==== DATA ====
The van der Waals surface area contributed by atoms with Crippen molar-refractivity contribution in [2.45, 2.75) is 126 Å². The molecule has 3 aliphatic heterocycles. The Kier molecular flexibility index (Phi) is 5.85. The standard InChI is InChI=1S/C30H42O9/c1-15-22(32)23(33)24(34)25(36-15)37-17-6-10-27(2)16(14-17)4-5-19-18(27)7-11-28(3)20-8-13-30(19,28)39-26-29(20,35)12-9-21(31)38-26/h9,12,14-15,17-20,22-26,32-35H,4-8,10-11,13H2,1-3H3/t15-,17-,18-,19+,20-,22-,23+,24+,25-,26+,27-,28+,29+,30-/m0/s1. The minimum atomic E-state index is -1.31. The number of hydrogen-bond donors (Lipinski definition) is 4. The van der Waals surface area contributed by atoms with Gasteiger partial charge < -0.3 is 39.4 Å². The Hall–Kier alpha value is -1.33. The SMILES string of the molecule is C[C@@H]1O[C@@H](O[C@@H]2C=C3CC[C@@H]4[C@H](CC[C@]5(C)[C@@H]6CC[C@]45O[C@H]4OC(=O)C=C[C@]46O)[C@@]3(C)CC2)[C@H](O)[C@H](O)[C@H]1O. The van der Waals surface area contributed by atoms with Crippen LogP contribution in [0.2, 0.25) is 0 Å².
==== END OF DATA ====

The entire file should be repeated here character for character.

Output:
The van der Waals surface area contributed by atoms with Crippen molar-refractivity contribution in [2.45, 2.75) is 126 Å². The molecule has 3 aliphatic heterocycles. The Kier molecular flexibility index (Phi) is 5.85. The standard InChI is InChI=1S/C30H42O9/c1-15-22(32)23(33)24(34)25(36-15)37-17-6-10-27(2)16(14-17)4-5-19-18(27)7-11-28(3)20-8-13-30(19,28)39-26-29(20,35)12-9-21(31)38-26/h9,12,14-15,17-20,22-26,32-35H,4-8,10-11,13H2,1-3H3/t15-,17-,18-,19+,20-,22-,23+,24+,25-,26+,27-,28+,29+,30-/m0/s1. The minimum atomic E-state index is -1.31. The number of hydrogen-bond donors (Lipinski definition) is 4. The van der Waals surface area contributed by atoms with Gasteiger partial charge < -0.3 is 39.4 Å². The Hall–Kier alpha value is -1.33. The SMILES string of the molecule is C[C@@H]1O[C@@H](O[C@@H]2C=C3CC[C@@H]4[C@H](CC[C@]5(C)[C@@H]6CC[C@]45O[C@H]4OC(=O)C=C[C@]46O)[C@@]3(C)CC2)[C@H](O)[C@H](O)[C@H]1O. The van der Waals surface area contributed by atoms with Crippen LogP contribution in [0.2, 0.25) is 0 Å².